Three Tips to Managing Across the Globe

So you're managing people and projects around the world. It's not easy, and it seems to be the norm these days. I've worked with global projects for the past 15 years, and here are three of my tips to making them successful.

Define Clear, System-Based Milestones

One of the biggest problems with global projects is knowing who depends on what piece. Sometimes pieces of the system are interrelated, without the project manager understanding how. If you and your project team define clear handoffs that are based on pieces of the system under development, you have a much better chance of knowing if you're all on schedule or not.


Too often, I see major milestones such as "Requirements Complete" or the ubiquitous "Code Complete." I don't think I've ever seen a project that met a "Requirements Complete" milestone, but I have seen projects where the requirements could be baselined, or where the most important requirements were defined enough to continue the project's work.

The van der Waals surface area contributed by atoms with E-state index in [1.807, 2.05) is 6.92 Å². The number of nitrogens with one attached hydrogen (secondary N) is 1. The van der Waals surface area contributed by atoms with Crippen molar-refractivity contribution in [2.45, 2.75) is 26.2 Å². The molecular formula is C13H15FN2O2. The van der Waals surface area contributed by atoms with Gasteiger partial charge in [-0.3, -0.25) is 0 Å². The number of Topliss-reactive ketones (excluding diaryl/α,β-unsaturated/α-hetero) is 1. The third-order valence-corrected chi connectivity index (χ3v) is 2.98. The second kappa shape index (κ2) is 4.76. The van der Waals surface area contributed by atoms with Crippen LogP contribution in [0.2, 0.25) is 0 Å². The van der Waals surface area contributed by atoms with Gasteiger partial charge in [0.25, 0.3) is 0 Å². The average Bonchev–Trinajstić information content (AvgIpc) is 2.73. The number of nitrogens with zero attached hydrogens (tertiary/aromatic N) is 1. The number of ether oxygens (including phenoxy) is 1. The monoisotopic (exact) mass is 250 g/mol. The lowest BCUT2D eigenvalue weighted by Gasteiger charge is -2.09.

Since I tend to work in more Agile ways (even on global projects), I rarely define a milestone such as "Requirements Complete." Instead, I have milestones such as "Initial Requirements for such-and-such scenario (or user type) Defined."

Sometimes, I forgo requirements-based milestone, especially if the project teams are implementing by feature. In that case, I'll define milestones, such as "Feature 1 Complete." Once we have any features complete, system testing can start, even if it's not much of the system.

The value to implementing by feature is that as the project manager, I learn very early in the project if people are having trouble. If it takes longer than we expected to implement (or test) Feature 1, I have to review the rest of the schedule to see what I want to discuss with the project team.

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